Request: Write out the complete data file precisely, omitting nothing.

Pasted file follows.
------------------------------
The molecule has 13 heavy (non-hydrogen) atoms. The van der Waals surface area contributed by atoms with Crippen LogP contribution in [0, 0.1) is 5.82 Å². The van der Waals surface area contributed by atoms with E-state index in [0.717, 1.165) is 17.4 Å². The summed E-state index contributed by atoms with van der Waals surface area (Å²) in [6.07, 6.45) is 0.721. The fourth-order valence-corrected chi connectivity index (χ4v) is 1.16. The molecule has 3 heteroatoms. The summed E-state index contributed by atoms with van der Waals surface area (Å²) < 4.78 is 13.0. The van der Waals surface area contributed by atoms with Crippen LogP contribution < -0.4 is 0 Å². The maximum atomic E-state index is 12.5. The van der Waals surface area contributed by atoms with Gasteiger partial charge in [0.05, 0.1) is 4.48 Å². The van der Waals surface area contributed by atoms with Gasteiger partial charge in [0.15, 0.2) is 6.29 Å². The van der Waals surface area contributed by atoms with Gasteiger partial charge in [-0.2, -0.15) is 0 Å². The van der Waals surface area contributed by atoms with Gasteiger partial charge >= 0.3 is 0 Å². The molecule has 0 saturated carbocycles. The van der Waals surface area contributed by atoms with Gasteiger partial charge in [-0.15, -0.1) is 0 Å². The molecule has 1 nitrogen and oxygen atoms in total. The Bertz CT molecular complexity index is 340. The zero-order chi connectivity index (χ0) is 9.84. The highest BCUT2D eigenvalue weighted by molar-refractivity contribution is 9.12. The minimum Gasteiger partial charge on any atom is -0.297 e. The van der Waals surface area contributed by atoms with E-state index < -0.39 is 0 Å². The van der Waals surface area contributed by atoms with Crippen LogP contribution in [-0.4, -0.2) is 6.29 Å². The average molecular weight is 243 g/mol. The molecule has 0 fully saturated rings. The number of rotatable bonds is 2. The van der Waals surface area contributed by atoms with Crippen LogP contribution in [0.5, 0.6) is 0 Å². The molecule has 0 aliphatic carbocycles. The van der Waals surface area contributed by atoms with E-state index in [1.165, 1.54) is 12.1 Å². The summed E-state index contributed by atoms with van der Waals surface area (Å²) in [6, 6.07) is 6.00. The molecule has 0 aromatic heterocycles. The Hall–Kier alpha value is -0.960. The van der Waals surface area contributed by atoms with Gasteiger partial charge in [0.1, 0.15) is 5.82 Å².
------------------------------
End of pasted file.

The molecule has 13 heavy (non-hydrogen) atoms. The van der Waals surface area contributed by atoms with Crippen LogP contribution in [0, 0.1) is 5.82 Å². The van der Waals surface area contributed by atoms with E-state index in [0.717, 1.165) is 17.4 Å². The summed E-state index contributed by atoms with van der Waals surface area (Å²) in [6.07, 6.45) is 0.721. The fourth-order valence-corrected chi connectivity index (χ4v) is 1.16. The molecule has 3 heteroatoms. The summed E-state index contributed by atoms with van der Waals surface area (Å²) < 4.78 is 13.0. The van der Waals surface area contributed by atoms with Crippen LogP contribution < -0.4 is 0 Å². The maximum atomic E-state index is 12.5. The van der Waals surface area contributed by atoms with Gasteiger partial charge in [0.05, 0.1) is 4.48 Å². The van der Waals surface area contributed by atoms with Gasteiger partial charge in [0.15, 0.2) is 6.29 Å². The van der Waals surface area contributed by atoms with Gasteiger partial charge in [-0.2, -0.15) is 0 Å². The van der Waals surface area contributed by atoms with Gasteiger partial charge >= 0.3 is 0 Å². The molecule has 0 saturated carbocycles. The van der Waals surface area contributed by atoms with Gasteiger partial charge in [-0.15, -0.1) is 0 Å². The molecule has 1 nitrogen and oxygen atoms in total. The Bertz CT molecular complexity index is 340. The zero-order chi connectivity index (χ0) is 9.84. The highest BCUT2D eigenvalue weighted by molar-refractivity contribution is 9.12. The minimum Gasteiger partial charge on any atom is -0.297 e. The van der Waals surface area contributed by atoms with E-state index < -0.39 is 0 Å². The van der Waals surface area contributed by atoms with Crippen LogP contribution in [-0.4, -0.2) is 6.29 Å². The average molecular weight is 243 g/mol. The molecule has 0 fully saturated rings. The number of rotatable bonds is 2. The van der Waals surface area contributed by atoms with Crippen LogP contribution in [0.5, 0.6) is 0 Å². The molecule has 0 aliphatic carbocycles. The van der Waals surface area contributed by atoms with E-state index in [1.165, 1.54) is 12.1 Å². The summed E-state index contributed by atoms with van der Waals surface area (Å²) in [6, 6.07) is 6.00. The molecule has 0 aromatic heterocycles. The Hall–Kier alpha value is -0.960. The van der Waals surface area contributed by atoms with Gasteiger partial charge in [0.1, 0.15) is 5.82 Å².